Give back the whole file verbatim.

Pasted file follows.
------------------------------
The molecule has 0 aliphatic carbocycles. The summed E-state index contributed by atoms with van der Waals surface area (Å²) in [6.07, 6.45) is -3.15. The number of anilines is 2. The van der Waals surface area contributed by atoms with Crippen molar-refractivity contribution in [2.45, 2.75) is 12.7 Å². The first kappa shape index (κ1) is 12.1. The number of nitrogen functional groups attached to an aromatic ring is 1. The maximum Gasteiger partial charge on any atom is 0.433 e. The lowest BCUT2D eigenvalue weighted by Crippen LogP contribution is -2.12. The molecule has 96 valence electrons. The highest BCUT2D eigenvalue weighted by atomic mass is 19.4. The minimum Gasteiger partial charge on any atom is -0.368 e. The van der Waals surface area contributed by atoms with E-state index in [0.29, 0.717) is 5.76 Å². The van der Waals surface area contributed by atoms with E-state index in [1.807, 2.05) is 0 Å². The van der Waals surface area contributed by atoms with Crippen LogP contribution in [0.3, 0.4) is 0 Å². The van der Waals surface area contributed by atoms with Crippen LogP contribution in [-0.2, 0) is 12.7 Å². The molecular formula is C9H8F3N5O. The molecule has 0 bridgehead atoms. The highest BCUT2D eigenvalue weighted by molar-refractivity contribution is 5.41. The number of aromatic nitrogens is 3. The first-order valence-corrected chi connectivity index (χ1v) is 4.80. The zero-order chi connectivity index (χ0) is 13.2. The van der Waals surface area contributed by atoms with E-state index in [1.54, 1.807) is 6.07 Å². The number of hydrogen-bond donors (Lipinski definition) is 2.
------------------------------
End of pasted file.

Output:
The molecule has 0 aliphatic carbocycles. The summed E-state index contributed by atoms with van der Waals surface area (Å²) in [6.07, 6.45) is -3.15. The number of anilines is 2. The van der Waals surface area contributed by atoms with Crippen molar-refractivity contribution in [2.45, 2.75) is 12.7 Å². The first kappa shape index (κ1) is 12.1. The number of nitrogen functional groups attached to an aromatic ring is 1. The maximum Gasteiger partial charge on any atom is 0.433 e. The lowest BCUT2D eigenvalue weighted by Crippen LogP contribution is -2.12. The molecule has 96 valence electrons. The highest BCUT2D eigenvalue weighted by atomic mass is 19.4. The minimum Gasteiger partial charge on any atom is -0.368 e. The van der Waals surface area contributed by atoms with E-state index in [0.29, 0.717) is 5.76 Å². The van der Waals surface area contributed by atoms with E-state index in [1.807, 2.05) is 0 Å². The van der Waals surface area contributed by atoms with Crippen LogP contribution in [0.3, 0.4) is 0 Å². The van der Waals surface area contributed by atoms with Crippen LogP contribution in [-0.2, 0) is 12.7 Å². The molecular formula is C9H8F3N5O. The molecule has 0 bridgehead atoms. The highest BCUT2D eigenvalue weighted by molar-refractivity contribution is 5.41. The number of aromatic nitrogens is 3. The first-order valence-corrected chi connectivity index (χ1v) is 4.80. The zero-order chi connectivity index (χ0) is 13.2. The van der Waals surface area contributed by atoms with E-state index in [1.54, 1.807) is 6.07 Å². The number of hydrogen-bond donors (Lipinski definition) is 2.